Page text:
South Dakota v. Wayfair: Overturning Physical Presence Rule, New Tax Challenges for Multistate Businesses

Sales Taxation Post-Wayfair for Remote Sellers of Goods and Services; Key Tax Planning Considerations

Featuring Attorneys Who Represented Wayfair in the Case

A live 110-minute CLE/CPE webinar with interactive Q&A


Thursday, August 23, 2018

1:00pm-2:50pm EDT, 10:00am-11:50am PDT

Early Registration Discount Deadline, Friday, July 27, 2018

or call 1-800-926-7926

This CLE/CPE webinar will guide tax professionals and advisers on the state tax issues facing remote sellers of taxable goods and services after the U.S. Supreme Court’s decision in South Dakota v. Wayfair. The panel features attorneys who represented Wayfair in the case who will discuss the ramifications of the Court’s overturning of the physical presence rule, potential expanded tax obligations for multistate businesses, standards under the economic nexus law, sourcing of sales for sales and use tax purposes, and critical considerations for companies in light of the Court’s decision.

Description

The U.S. Supreme Court issued its decision in South Dakota v. Wayfair, overturning Quill Corp. v. North Dakota, which required businesses to have a physical presence in a state to create nexus for sales and use tax purposes. States may now require remote sellers of taxable goods and services to collect and remit sales tax without a physical presence in the state.

The Court determined that Quill was wrongly decided, and misapplies the four prong test of Complete Auto Transit v. Brady. It also created the anomaly that businesses located in a State were at a competitive disadvantage to out-of-state businesses. South Dakota’s statute states that if a retailer makes in-state sales exceeding $100,000 or makes 200 or more separate sales transactions in the previous or current calendar year, that retailer has sales and use tax nexus and must collect and remit sales tax to the state. Other states have adopted, or are considering the adoption of, some form of this economic nexus statute, either through legislation or regulation.

In eliminating the physical presence rule, but not establishing a specific standard for substantial nexus, the Court explained that existing Commerce Clause doctrine would apply to address taxpayer concerns regarding any undue burdens created by state tax laws. Since the Court did not address the issue of retroactivity and other related challenges, states may seek to enforce existing laws and/or adopt new economic nexus provisions with varying thresholds to take advantage of additional tax revenue. Tax professionals and advisers must be aware of myriad challenges facing multistate businesses and available methods to minimize state tax liability. There is also a possible spillover effect of the decision on other state taxes.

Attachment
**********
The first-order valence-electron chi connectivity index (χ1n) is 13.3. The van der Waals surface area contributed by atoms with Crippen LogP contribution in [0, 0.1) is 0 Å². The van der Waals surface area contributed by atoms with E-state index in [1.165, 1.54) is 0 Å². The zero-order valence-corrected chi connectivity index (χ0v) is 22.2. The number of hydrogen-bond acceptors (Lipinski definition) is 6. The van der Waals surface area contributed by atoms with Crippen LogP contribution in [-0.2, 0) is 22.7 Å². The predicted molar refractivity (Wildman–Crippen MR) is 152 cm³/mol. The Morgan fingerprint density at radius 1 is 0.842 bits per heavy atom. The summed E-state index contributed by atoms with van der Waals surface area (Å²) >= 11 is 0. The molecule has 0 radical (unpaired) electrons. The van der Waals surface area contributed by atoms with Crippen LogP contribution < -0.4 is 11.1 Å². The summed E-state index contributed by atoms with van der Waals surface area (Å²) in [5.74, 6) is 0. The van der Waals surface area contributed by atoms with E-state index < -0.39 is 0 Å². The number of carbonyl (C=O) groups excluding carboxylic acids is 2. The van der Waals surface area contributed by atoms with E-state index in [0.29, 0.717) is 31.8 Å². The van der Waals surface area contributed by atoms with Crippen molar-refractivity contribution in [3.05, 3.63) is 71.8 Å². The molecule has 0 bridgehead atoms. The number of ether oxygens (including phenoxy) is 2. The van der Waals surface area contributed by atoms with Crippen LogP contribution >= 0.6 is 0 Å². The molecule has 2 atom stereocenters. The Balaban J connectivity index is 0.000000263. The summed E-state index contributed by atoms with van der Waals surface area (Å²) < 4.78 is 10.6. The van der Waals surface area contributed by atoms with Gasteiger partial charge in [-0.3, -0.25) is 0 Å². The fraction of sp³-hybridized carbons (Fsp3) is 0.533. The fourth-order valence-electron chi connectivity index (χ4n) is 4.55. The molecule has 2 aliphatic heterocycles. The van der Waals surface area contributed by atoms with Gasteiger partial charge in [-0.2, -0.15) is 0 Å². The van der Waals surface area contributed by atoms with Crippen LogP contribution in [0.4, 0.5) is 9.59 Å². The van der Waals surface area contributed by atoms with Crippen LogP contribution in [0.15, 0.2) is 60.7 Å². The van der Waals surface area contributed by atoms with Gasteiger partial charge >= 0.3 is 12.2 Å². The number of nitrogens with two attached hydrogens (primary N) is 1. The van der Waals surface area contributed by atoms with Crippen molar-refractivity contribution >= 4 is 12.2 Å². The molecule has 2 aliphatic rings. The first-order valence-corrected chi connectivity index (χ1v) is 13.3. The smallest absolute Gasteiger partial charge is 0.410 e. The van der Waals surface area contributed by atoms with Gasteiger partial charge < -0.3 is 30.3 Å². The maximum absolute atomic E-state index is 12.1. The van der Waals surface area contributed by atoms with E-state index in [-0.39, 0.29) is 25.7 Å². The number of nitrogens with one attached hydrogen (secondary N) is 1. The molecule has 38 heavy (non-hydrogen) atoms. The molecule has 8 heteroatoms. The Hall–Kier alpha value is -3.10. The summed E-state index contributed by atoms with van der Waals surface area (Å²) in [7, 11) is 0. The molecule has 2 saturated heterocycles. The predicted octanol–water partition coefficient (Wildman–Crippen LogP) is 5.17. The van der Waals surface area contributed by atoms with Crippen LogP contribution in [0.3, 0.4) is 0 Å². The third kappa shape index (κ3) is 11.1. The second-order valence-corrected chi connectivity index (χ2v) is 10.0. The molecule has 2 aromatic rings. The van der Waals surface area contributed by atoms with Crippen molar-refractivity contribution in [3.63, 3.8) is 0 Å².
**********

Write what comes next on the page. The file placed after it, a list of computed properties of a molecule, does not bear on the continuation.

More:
Listen as our panel, counsel for Wayfair in the case, discuss the impact of the U.S. Supreme Court’s decision in on multistate businesses, provides an analysis of economic nexus in various states, and offers key tax planning considerations for remote sellers of taxable goods and services.

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Outline

  1. Overview of Supreme Court decision overturning physical presence rule
  2. Detailed analysis of South Dakota’s economic nexus law and other states’ laws, including
  3. Effect on various sellers of products and services, including providers of IT products and services.
  4. The Wayfair decisions implications for other state taxes, including gross receipts taxes and income taxes.
  5. Key considerations and planning strategies to minimize state tax risks

Benefits

The panel will discuss these and other relevant topics:

  • Critical factors in the Supreme Court’s decision to overturn the physical presence rule
  • State economic nexus regulations and legislation after Wayfair
  • Impact on remote sellers of goods and services
  • Wayfair decision effect on other state taxes
  • Key tax planning considerations to minimize state tax liability

Faculty

Bernert, Edward
Edward J. Bernert

Partner
Baker & Hostetler

Mr. Bernert concentrates his practice in the area of state and local taxes with a particular emphasis on the major...  |  Read More

Eisenstein, Martin
Martin Eisenstein

Managing Partner
Brann & Isaacson

Mr. Eisenstein is one of the nation’s leading experts in state and local taxation of information...  |  Read More

Schaefer, Matthew
Matthew P. Schaefer

State and Local Tax Partner
Brann & Isaacson

Mr. Schaefer regularly advises clients on state sales and use tax issues, including those involving direct mail...  |  Read More

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